In a time when the hills were small and the trees just taking
root, the Wendigo came. It devoured the flesh of men and could never be
full. In shadows it made its home. And not a soul knew its form except for he
that would soon depart this world, hastened by the Wendigo’s fang and claw.
The band deserved to be back together. It was up to me to make it so.
Soot rolled through the gutters and clumped in the branches of oak trees and accumulated on my windowsill like black snow. The castle at the end of town had burned the night before, its silhouette now a black skeleton, looming.
At Davie Trembleau’s stupid eighth Birthday party I snuck into his brother’s room and stole a baseball signed by Mo Vaughn. The following day at school I was certain that Davie’s brother, a stringy tree of muscle named Dirk Trembleau, was going to find me, pick me up by my neck and hold me that way until I expired.
How to Impress Girls
According to An Eleven-Year-Old Boy
Do a High Kick:
If you kick really high when a girl is watching, she’ll have to like you.
Perform The "Near Fall”:
Or, surprise her with this one: pretend to fall and then, at the last second, roll out of it and stand up like, “oh you thought I was gonna fall?” Girls love agile guys.
“Chief,” said Nell, sauntering into my office. “You called for me?” She closed the door and sat without asking, her diamond earrings glinting in the hollow yellow light of my desk lamp.
“I have a confession,” I said. I lit a thick Cuban cigar with a lighter held in my giant, brown flipper. “I’m a walrus.”
Nell’s walnut-brown eyes narrowed. That was all the reaction she allowed.
“You,” said Nell, picking her words carefully. “You’re a… a walrus…”
“Correct,” I said, blowing smoke between my two-and-a-half-foot-long tusks. “I’m sorry to break it to you like this. I tried to think of a better way, but none appeared. I’m sorry… baby.”
Her breath probably quickened and I bet the heart underneath her glorious chest might have even skipped a beat, but I’ll be damned if she showed it. She was a hard dame, Nell. That’s why I’d hired her. That’s why I loved her.
“So, you want me to believe,” said Nell, straightening her back. “That the best goddamn precinct in New York City is run by a four-hundred-pound aquatic mammal?” She shook her head. “Nuh uh… I’m not buying it.”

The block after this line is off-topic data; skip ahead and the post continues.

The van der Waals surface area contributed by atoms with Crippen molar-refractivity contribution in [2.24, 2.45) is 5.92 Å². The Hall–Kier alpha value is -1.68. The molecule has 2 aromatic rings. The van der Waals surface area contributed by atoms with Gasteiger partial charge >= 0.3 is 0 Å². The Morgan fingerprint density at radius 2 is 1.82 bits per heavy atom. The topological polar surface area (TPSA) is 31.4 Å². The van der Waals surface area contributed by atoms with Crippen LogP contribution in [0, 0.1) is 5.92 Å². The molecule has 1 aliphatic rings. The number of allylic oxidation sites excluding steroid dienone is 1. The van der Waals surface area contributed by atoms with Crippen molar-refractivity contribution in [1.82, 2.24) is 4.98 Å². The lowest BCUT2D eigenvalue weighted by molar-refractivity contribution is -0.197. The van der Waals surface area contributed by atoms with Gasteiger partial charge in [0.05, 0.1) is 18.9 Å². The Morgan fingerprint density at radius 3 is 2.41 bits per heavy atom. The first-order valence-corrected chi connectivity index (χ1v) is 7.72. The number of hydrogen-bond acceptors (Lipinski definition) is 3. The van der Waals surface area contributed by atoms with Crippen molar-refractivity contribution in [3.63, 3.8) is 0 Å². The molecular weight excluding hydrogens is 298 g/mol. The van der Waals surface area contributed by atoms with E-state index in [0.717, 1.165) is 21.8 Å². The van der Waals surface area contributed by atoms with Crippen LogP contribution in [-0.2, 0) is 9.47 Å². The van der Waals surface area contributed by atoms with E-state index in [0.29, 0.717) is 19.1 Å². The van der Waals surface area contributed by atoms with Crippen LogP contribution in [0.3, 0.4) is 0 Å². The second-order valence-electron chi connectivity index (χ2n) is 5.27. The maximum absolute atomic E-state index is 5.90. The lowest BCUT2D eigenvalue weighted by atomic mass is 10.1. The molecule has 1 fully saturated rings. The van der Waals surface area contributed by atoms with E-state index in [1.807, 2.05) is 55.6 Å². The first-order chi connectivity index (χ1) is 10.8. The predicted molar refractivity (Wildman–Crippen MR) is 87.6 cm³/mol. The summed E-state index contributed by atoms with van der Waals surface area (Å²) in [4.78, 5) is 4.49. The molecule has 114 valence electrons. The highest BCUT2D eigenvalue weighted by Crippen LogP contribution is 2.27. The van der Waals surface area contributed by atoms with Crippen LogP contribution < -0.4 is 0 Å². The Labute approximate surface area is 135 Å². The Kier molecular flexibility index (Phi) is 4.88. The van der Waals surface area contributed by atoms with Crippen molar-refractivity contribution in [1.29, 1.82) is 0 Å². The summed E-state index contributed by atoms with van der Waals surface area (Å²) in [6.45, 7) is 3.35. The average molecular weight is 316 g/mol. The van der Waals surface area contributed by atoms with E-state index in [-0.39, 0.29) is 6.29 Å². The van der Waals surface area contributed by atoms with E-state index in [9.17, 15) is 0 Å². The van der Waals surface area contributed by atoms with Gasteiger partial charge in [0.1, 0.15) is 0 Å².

She was so beautiful like that — angry, confused — it nearly broke my enormous heart. “Nell I—“ I said. She cut me off with a flat palm in front of her. Her hard façade was cracking. Below us, sirens from the city street wailed up at the closed window. Nell sat up, shaking her head.
“You’re a walrus,” she said. “You think I’d fall asleep every single night thinking of a walrus? You think I’d write out drafts and drafts of the words I’d use to break it off with my fiancé for a walrus? You think I would have felt my stomach do a somersault when I heard that I was wanted in the office of a walrus?!”
She got up and stormed for the door, wiping quickly at her eyes. I felt the need to say something, but what could I say, propped as I was with both flippers on my mahogany desk? I thought of something.
“Nell,” I said. “Just listen.” She stopped, didn’t turn. Standing there, her black hair framed against the smoked glass of my door, she looked like a silhouette of a dream. God, the professional way she dressed, trying to hide curves that refused to be hidden; I’d have swam through arctic waters just to be with her. “I know what you’re thinking. You’re thinking I’ve gone crazy. But no matter what I am and what you believe: I still want only you...”
It was pretty good for off the cuff, I must say. Nell turned. Her eyes shimmered red; she wanted to let me keep talking. She wanted us to work out no matter what. I wanted that too.
“Please, Nell,” I said.
She started to say something herself but Detective Alvarez burst in the door without knocking. Nell casually hurried to the window.
Alvarez’ eyes were bloodshot and his red hair askew. The thin, red mustache that lined his upper lip like mascara quivered with sweat. “Chief!” said Alvarez, panting. “Chief we have a triple homicide out in Jersey City and… hello Nell."
Alvarez was Nell’s fiancé.
“Hi,” Nell said, turning from the window, the picture of normalcy.
“If you’re telling me about a homicide in Jersey City,” I said. “That means it’s him again, right?”
“Party kids. Spring break from Oklahoma,” said Alvarez. “All eighteen years old. Two males and a female. Yeah Chief, we think it’s him.”